Saying ‘yes’, ‘no’ the Vietnamese way

The first word I learnt in Việt Nam was:


Which means “No” in English.

You say it nearly the same as the huge gorilla’s last name, ‘King Kong.’

As any well-experienced traveler knows, knowing how to say ‘no’ is often much more important than ‘yes’!

Later you get to learn more, like ‘OK’ instead of “Yes”.

‘Không mua!’ (moo-a) or I don’t want to buy, came in particularly useful as I strolled around Hà Nội in the early weeks of my first visit.

It seems to me that local people only say Yes when they don’t know what to say.


You look great today!”


As I settled in Hội An five years ago, I started to realize that ‘no’ or asking about possibilities takes on very surreal aspects.

Somehow, the idea of suggesting something different to what a menu offered became a comedy routine.

“Can I have the baguette with butter and jam instead of a baguette with marmalade?”

Both items were on the menu.



But I thought…

“No!”, the poor flustered waitress starts shaking her hands in the air, a gesture often labeled ‘jazz hand’s’ by long suffering expats.

I settled for the original order…

Can’t be a difficult customer, what would people think?

What she meant is it’s not possible to change the menu orders.

It is just not possible.

Never mind that it would only take a few seconds to get some jam.

This was no big thing and at the time, I thought it was quite funny.

Yet the implications of that one little scene were to reverberate repeatedly in my dealing with the locals.

Vietnamese_Yes_NoIn Việt Nam ‘yes’ may not mean ‘yes’, ‘no problem’ could be ‘big problem’ and ‘maybe’ means ‘I have no idea’

Still later, I came to understand that ‘yes’ may NOT mean ‘yes’, ‘no problem’ could be ‘big problem’ and ‘maybe’ means ‘I have no idea’.

A personal favorite of mine is:

‘You don’t worry about that’, meaning run as fast as you can for the front door because someone’s going to do something stupid…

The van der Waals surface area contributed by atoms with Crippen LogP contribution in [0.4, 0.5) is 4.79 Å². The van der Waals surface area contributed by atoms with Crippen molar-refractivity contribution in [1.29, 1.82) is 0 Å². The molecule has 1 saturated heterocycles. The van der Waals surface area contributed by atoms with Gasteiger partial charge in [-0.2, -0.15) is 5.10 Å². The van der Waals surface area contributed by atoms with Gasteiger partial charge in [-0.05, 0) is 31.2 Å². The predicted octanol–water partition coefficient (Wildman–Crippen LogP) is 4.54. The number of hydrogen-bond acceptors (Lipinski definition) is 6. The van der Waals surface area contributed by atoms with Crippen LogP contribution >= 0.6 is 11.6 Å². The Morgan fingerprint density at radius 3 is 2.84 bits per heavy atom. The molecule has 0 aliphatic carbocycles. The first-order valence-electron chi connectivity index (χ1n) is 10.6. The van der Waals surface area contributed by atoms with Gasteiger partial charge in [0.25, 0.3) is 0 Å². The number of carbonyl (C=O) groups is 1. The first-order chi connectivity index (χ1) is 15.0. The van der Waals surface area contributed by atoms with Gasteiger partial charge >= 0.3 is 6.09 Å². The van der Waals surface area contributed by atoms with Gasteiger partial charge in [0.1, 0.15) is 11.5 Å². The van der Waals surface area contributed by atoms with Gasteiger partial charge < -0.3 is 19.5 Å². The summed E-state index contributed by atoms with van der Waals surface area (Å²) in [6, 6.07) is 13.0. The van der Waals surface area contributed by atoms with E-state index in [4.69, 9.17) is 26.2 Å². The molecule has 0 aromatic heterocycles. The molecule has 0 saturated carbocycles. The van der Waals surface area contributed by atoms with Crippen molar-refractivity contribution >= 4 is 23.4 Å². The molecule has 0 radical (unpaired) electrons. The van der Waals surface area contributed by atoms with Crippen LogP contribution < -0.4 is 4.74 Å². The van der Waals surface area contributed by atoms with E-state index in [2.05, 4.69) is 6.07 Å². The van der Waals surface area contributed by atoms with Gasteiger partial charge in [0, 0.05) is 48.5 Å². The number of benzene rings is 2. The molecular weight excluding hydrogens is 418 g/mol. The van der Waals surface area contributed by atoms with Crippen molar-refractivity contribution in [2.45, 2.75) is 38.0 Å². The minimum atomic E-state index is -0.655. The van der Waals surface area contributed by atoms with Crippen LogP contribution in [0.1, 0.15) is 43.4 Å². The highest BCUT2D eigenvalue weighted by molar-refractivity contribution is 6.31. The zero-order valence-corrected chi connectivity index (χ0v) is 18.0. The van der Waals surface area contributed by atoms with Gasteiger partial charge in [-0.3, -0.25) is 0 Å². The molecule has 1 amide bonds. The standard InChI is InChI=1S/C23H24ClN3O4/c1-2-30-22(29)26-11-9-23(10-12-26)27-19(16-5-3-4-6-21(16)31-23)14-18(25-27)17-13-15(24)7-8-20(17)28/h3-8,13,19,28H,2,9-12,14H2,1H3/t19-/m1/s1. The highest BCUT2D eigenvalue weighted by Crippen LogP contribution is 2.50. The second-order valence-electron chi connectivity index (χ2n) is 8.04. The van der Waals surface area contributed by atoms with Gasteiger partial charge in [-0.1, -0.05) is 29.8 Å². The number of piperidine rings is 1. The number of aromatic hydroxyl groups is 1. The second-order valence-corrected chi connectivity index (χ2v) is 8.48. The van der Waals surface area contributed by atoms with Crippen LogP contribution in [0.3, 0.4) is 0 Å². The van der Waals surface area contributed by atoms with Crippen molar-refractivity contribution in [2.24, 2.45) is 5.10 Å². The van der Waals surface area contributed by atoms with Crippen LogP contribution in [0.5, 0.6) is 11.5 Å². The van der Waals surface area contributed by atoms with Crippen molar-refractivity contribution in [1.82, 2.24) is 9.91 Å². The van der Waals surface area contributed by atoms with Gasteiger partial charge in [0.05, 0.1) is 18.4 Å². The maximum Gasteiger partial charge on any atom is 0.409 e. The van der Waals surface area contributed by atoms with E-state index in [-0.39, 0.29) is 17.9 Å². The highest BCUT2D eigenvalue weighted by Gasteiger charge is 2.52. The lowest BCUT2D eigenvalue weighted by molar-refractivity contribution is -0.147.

It is all a question of how we usually do things.

For example, my editor at this newspaper once pointed out to me:

“Vietnamese don’t say ‘I don’t think I can do that’.

We simply say:

‘I cannot do that.’”

Say something often enough in a particular way and people start to live and believe in that way.

It starts to create a kind of inflexibility that becomes a way of life.

So why does it come about?

One idea to understand is local people will go out of their way to avoid unpleasantness in dealing with people so they will say anything except:

“I won’t do that.”

So rather than say that they hate you and would never serve you in a million years, they just say “no,” accompanied by jazz hands!

The second idea is decision making.

There are few people with absolute, total power to make choices and say:

“It will be so.”

I remember once asking the landlord when he’d get the water pump fixed.

He stood there for nearly three minutes staring into the sky then said:

“Maybe tomorrow.”

They came to fix the pump an hour later.

So he had no idea when it could be done, said something to keep me happy, jumped on the phone, talked to the plumper, the plumping shop, his wife, his friend and probably his best friend before coming to a decision.

I bet his wife settled the issue.

Never argue with the boss!

One of the hardest lessons I have to teach hotel front office staff is the idea of suggesting alternatives when guests have requests or problems.

“But teacher, we never do that.”

It’s a fait accompli (it’s French), meaning it’s been previously decided.

What’s interesting about this is that if people do try to find another way, it’s often easier than the original idea yet is rarely adopted as a new way of doing things because:

“That’s the way we’ve always done it.”

It’s a lesson in tourism that the Thai people learnt well and now make millions of dollars from.

For westerners, we might usually say:

“I don’t think I can do that.”

Meaning it’s not possible now, or it’s not possible for me but might be possible for someone else to do or finally, I could be persuaded to do that.

I used to do this as a way of being polite and helpful to make a good impression with local businesses.

Still, as many expat knows, decisions agreed on before are changed at a moment’s notice.

When schools and businesses tell me:

“Oh, we changed the timetable…

“I just quietly say,

“I can’t do that,”

Which works remarkably well.

And we stick to the original plan.

On the other hand, I cancel the deal much to the surprise of the locals!

So the next time the waitress says “no,” just re-phase your question and you might get that marmalade!


Source: Tuổi Trẻ News


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